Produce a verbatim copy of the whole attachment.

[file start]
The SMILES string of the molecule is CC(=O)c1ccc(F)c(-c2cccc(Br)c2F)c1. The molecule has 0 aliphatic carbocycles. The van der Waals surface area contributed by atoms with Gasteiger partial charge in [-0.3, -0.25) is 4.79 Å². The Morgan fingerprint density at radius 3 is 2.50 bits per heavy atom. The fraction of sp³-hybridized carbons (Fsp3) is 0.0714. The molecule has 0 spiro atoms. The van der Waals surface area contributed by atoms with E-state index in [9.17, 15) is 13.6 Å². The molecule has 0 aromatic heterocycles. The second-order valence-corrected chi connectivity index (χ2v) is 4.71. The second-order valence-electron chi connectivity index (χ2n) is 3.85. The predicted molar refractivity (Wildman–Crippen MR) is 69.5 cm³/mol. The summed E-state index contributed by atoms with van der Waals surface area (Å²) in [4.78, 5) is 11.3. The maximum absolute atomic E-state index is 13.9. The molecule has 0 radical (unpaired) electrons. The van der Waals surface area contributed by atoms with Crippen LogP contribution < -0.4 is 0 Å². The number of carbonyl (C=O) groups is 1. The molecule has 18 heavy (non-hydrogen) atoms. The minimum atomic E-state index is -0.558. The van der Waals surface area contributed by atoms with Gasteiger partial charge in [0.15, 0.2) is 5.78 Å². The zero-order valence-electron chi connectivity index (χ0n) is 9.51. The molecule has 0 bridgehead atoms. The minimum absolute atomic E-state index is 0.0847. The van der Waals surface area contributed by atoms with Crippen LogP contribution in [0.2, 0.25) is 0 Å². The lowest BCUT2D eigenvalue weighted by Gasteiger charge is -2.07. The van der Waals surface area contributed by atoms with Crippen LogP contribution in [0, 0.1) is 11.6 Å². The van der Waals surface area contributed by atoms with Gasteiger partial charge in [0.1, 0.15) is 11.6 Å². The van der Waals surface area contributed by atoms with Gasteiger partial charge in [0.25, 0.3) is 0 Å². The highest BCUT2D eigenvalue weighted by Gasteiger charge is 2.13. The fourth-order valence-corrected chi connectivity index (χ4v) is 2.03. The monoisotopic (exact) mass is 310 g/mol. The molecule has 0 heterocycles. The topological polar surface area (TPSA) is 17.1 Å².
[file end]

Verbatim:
The SMILES string of the molecule is CC(=O)c1ccc(F)c(-c2cccc(Br)c2F)c1. The molecule has 0 aliphatic carbocycles. The van der Waals surface area contributed by atoms with Gasteiger partial charge in [-0.3, -0.25) is 4.79 Å². The Morgan fingerprint density at radius 3 is 2.50 bits per heavy atom. The fraction of sp³-hybridized carbons (Fsp3) is 0.0714. The molecule has 0 spiro atoms. The van der Waals surface area contributed by atoms with E-state index in [9.17, 15) is 13.6 Å². The molecule has 0 aromatic heterocycles. The second-order valence-corrected chi connectivity index (χ2v) is 4.71. The second-order valence-electron chi connectivity index (χ2n) is 3.85. The predicted molar refractivity (Wildman–Crippen MR) is 69.5 cm³/mol. The summed E-state index contributed by atoms with van der Waals surface area (Å²) in [4.78, 5) is 11.3. The maximum absolute atomic E-state index is 13.9. The molecule has 0 radical (unpaired) electrons. The van der Waals surface area contributed by atoms with Crippen LogP contribution < -0.4 is 0 Å². The number of carbonyl (C=O) groups is 1. The molecule has 18 heavy (non-hydrogen) atoms. The minimum atomic E-state index is -0.558. The van der Waals surface area contributed by atoms with Gasteiger partial charge in [0.15, 0.2) is 5.78 Å². The zero-order valence-electron chi connectivity index (χ0n) is 9.51. The molecule has 0 bridgehead atoms. The minimum absolute atomic E-state index is 0.0847. The van der Waals surface area contributed by atoms with Crippen LogP contribution in [0.2, 0.25) is 0 Å². The lowest BCUT2D eigenvalue weighted by Gasteiger charge is -2.07. The van der Waals surface area contributed by atoms with Crippen LogP contribution in [0, 0.1) is 11.6 Å². The van der Waals surface area contributed by atoms with Gasteiger partial charge in [0.1, 0.15) is 11.6 Å². The van der Waals surface area contributed by atoms with Gasteiger partial charge in [0.25, 0.3) is 0 Å². The highest BCUT2D eigenvalue weighted by Gasteiger charge is 2.13. The fourth-order valence-corrected chi connectivity index (χ4v) is 2.03. The monoisotopic (exact) mass is 310 g/mol. The molecule has 0 heterocycles. The topological polar surface area (TPSA) is 17.1 Å².